Saudi Arabia seeks global collaboration to develop digital maturity

Saudi Arabia’s Digital Transformation Advisor in the Ministry of Health has called for increased global collaboration to improve digital maturity in the Middle East. Dr Ahmed Balkhair was addressing the HIMSS Middle East Digital Health Conference.
By Rosy Matheson
08:53 AM

Top row - left to right: Dr Don Rucker, National Coordinator for Health Information Technology (ONC), HHS Office of the Secretary, US, Tim Kelsey, SVP - Analytics, HIMSS, Australia and Dr Ahmed Balkhair, Saudi Arabia’s Digital Transformation Advisor, Ministry of Health. 

Bottom row: Dr Anne Snowdon, Director of Clinical Research - Analytics, HIMSS, Canada.

Digital maturity has become a priority for health systems across the world since the arrival of COVID-19 because it can improve clinical and financial outcomes and build resilience in times of crisis.   

Dr Balkhair, who is responsible for delivering a digital transformation blueprint under the Kingdom’s 2030 Vision, said: “All the countries have the same journey of building whatever standards, whatever policies, are needed to achieve the targets of a health record, to have a national health observatory, also analytics and telemedicine services, with collaboration across facilities”.

He was on an expert panel with Dr Anne Snowdon, Scientific Director and CEO at SCAN Health, Chair and Professor at the World Health Innovation Network, and Director of Clinical Research - Analytics at HIMSS, Canada and Dr Don Rucker, National Coordinator for Health Information Technology (ONC), HHS Office of the Secretary, US.


“It is increasingly obvious that without digital transformation, health systems won’t have the resilience or the ability to deliver the benefits of precision medicine,” said Tim Kelsey, Senior Vice President - Analytics, HIMSS, Australia, and the moderator of the Digital Maturity: Improving Outcomes, Building Resilience and Promoting Interoperability session.

Dr Snowdon said the pandemic had emphasised the need for greater connectivity: “Imagine having the interoperability and data and outcomes flowing from Italy, Spain, England to North America or to Korea and Taiwan as the pandemic unfolded. It’s about creating that global learning environment that achieves value for all health systems, learning from each other from the contexts, from the vast variation and connecting much more directly with global citizens.”

To achieve greater digital maturity, Dr Balkhair said it was important for Saudi Arabia to try to learn from the experiences of other countries and to collaborate with HIMSS to learn from their experience in evaluation: “Every country is having a lot of development related to algorithms they are building. How can we re-use? Can we share, for example, the modelling that we need to have within our systems?

The Global Digital Health Partnership and the collaboration is a good opportunity for us to share, collaborate, exchange successful stories and to have a real connected world in serving healthcare across borders worldwide.”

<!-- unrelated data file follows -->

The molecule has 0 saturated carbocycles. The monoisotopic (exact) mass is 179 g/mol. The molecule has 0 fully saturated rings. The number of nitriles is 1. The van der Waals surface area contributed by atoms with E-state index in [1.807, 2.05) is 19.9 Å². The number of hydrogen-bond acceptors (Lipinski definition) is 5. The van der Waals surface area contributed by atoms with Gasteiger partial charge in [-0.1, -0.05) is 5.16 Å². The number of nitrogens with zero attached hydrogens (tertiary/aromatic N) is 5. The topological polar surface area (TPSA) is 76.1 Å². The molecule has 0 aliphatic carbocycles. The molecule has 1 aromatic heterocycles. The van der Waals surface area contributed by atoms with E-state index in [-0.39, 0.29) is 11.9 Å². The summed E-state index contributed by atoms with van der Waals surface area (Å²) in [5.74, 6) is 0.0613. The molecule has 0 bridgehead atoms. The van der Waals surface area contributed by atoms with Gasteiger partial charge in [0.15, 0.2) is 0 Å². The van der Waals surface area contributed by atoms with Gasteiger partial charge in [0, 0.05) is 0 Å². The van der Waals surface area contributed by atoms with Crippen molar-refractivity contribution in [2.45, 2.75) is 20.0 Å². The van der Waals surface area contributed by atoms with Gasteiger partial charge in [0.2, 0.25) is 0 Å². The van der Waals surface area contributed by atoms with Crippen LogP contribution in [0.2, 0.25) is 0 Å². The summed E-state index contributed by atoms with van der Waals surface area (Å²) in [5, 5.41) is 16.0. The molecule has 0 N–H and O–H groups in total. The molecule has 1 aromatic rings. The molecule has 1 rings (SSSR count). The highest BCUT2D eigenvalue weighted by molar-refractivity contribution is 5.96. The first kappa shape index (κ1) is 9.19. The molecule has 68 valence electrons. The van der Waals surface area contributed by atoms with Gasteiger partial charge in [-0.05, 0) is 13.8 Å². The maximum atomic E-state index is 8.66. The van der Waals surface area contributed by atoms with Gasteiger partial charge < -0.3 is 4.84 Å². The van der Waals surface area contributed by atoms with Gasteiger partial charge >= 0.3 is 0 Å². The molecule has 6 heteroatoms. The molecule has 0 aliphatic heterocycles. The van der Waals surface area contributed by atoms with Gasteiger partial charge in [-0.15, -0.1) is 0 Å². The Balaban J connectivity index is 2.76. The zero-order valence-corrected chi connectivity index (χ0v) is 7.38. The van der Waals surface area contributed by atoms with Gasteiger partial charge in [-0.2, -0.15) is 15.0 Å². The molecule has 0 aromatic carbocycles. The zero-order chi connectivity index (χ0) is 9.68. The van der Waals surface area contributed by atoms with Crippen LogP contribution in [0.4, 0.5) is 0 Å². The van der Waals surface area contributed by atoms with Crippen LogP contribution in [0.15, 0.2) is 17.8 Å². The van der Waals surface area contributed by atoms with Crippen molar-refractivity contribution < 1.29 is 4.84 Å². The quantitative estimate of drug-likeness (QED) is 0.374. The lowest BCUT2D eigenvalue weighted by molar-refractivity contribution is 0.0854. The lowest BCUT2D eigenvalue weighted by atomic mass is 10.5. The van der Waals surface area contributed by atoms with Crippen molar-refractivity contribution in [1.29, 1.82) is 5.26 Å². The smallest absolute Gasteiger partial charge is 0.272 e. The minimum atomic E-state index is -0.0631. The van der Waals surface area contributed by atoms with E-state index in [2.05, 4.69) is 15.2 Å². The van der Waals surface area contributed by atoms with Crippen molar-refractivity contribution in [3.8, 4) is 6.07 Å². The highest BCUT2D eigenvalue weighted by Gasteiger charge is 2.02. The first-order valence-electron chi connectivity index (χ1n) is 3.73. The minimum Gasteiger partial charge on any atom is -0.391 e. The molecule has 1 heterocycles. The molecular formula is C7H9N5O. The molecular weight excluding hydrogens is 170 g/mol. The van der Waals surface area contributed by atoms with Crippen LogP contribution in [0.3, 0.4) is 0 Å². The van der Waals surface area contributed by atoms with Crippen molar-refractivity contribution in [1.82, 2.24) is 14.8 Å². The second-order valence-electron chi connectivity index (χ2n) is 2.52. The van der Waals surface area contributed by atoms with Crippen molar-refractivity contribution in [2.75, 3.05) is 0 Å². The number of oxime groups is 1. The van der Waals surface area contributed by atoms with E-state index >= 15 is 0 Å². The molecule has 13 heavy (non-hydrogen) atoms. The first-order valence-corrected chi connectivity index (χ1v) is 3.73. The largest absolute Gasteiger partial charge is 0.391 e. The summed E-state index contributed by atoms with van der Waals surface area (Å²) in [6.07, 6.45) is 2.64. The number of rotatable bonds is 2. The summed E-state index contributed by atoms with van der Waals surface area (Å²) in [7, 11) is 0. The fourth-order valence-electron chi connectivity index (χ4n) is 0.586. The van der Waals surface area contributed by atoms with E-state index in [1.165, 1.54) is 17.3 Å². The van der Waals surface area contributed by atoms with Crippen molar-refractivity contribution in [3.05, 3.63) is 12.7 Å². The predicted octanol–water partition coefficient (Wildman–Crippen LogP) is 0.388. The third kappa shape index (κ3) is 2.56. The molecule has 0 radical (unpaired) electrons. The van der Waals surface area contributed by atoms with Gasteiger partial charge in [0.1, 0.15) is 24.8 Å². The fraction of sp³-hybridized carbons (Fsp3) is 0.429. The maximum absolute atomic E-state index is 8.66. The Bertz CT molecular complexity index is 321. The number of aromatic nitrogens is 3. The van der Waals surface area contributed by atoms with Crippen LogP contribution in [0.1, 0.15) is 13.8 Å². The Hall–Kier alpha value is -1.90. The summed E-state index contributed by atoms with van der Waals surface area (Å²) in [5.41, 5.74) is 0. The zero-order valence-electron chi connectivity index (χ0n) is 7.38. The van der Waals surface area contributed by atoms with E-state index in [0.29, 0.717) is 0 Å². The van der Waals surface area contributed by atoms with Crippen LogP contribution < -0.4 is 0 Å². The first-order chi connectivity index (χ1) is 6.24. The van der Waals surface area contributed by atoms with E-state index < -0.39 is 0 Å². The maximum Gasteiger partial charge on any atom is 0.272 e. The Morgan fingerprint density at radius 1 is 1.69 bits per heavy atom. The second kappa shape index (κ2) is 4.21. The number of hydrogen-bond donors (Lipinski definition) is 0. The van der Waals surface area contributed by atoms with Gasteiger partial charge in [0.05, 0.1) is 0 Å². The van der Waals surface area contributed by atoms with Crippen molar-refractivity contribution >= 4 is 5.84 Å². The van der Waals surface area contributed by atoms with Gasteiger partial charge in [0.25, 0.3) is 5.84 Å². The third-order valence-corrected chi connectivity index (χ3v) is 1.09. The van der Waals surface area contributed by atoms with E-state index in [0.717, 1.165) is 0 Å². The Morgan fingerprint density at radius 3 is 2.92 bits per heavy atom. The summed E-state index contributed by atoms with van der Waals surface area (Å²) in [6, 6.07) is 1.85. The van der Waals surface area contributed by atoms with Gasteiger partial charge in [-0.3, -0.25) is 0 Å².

Dr Rucker, who is the leader of the Interoperability Work Stream for the Global Digital Health Partnership, said the organisation was unique in serving as a policy making tool and was aware of the importance of sharing its insights into digital maturity: “It’s a team sport. We’re in different countries but we’re aware of what the approaches of different countries are and can drive them to common standards, common approaches, learn from them, so we’re not re-inventing the wheel. 

On a more practical level these issues come up in all the ministries. [People ask] how are you doing this or that? For example, in the US right now, we’re trying to figure out how to use data to allocate vaccines to high risk patients: a classic analytics problem and it’s helpful to have broader perspectives on all of these questions.”

According to Dr Snowdon, it is possible to work out what digital transformation looks like and what can be achieved by using the Digital Health Indicator (DHI). This tool measures progress towards achieving a digital health ecosystem that connects clinicians and providers with people, enabling them to manage their health and well-being, using digital tools in a secure and private environment, whenever, and wherever, care is needed.

Dr Snowdon said: “It identifies where you are starting from as a health system, in driving and strengthening your digital capacity and what your options are, in terms of the variety of models that can help you build on your digital assets of today, and drive forward, and achieve, a very robust and high-performing digital health ecosystem of tomorrow.”

You can find out more about the HIMSS & Health 2.0 Middle East Digital Health Conference and learn more about the latest news and developments from the event here.

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